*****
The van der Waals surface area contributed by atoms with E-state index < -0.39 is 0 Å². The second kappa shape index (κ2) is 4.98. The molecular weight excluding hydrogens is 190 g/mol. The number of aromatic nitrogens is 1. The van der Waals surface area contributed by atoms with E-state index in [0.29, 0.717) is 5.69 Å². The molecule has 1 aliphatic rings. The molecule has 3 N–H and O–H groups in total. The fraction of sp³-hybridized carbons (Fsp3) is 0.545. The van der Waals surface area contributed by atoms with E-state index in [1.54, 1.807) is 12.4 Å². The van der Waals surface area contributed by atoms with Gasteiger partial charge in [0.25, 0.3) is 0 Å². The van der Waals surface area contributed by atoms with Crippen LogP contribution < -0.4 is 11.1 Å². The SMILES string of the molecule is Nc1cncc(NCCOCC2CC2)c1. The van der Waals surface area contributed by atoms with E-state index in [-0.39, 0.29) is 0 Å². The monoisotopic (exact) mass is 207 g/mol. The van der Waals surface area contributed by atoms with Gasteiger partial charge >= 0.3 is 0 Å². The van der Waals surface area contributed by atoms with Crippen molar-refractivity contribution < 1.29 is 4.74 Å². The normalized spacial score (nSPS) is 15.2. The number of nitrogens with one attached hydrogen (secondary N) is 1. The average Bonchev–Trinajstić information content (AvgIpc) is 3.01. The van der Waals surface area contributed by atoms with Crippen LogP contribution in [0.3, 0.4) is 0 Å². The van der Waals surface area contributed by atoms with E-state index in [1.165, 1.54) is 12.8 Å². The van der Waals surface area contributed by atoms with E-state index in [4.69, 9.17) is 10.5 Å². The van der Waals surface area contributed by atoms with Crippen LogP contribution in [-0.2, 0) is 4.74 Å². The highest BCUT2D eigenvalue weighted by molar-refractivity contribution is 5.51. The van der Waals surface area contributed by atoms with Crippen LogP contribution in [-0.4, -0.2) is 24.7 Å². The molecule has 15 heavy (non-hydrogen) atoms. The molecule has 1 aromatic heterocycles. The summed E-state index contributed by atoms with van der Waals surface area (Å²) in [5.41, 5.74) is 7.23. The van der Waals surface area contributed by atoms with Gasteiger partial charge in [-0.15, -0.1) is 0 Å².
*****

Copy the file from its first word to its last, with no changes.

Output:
The van der Waals surface area contributed by atoms with E-state index < -0.39 is 0 Å². The second kappa shape index (κ2) is 4.98. The molecular weight excluding hydrogens is 190 g/mol. The number of aromatic nitrogens is 1. The van der Waals surface area contributed by atoms with E-state index in [0.29, 0.717) is 5.69 Å². The molecule has 1 aliphatic rings. The molecule has 3 N–H and O–H groups in total. The fraction of sp³-hybridized carbons (Fsp3) is 0.545. The van der Waals surface area contributed by atoms with E-state index in [1.54, 1.807) is 12.4 Å². The van der Waals surface area contributed by atoms with Gasteiger partial charge in [0.25, 0.3) is 0 Å². The van der Waals surface area contributed by atoms with Crippen LogP contribution < -0.4 is 11.1 Å². The SMILES string of the molecule is Nc1cncc(NCCOCC2CC2)c1. The van der Waals surface area contributed by atoms with E-state index in [-0.39, 0.29) is 0 Å². The monoisotopic (exact) mass is 207 g/mol. The van der Waals surface area contributed by atoms with Gasteiger partial charge >= 0.3 is 0 Å². The van der Waals surface area contributed by atoms with Crippen molar-refractivity contribution < 1.29 is 4.74 Å². The normalized spacial score (nSPS) is 15.2. The number of nitrogens with one attached hydrogen (secondary N) is 1. The average Bonchev–Trinajstić information content (AvgIpc) is 3.01. The van der Waals surface area contributed by atoms with Crippen LogP contribution in [0.3, 0.4) is 0 Å². The van der Waals surface area contributed by atoms with E-state index in [1.165, 1.54) is 12.8 Å². The van der Waals surface area contributed by atoms with E-state index in [4.69, 9.17) is 10.5 Å². The van der Waals surface area contributed by atoms with Crippen LogP contribution in [-0.2, 0) is 4.74 Å². The highest BCUT2D eigenvalue weighted by molar-refractivity contribution is 5.51. The van der Waals surface area contributed by atoms with Crippen LogP contribution in [-0.4, -0.2) is 24.7 Å². The molecule has 15 heavy (non-hydrogen) atoms. The molecule has 1 aromatic heterocycles. The summed E-state index contributed by atoms with van der Waals surface area (Å²) in [5.41, 5.74) is 7.23. The van der Waals surface area contributed by atoms with Gasteiger partial charge in [-0.15, -0.1) is 0 Å².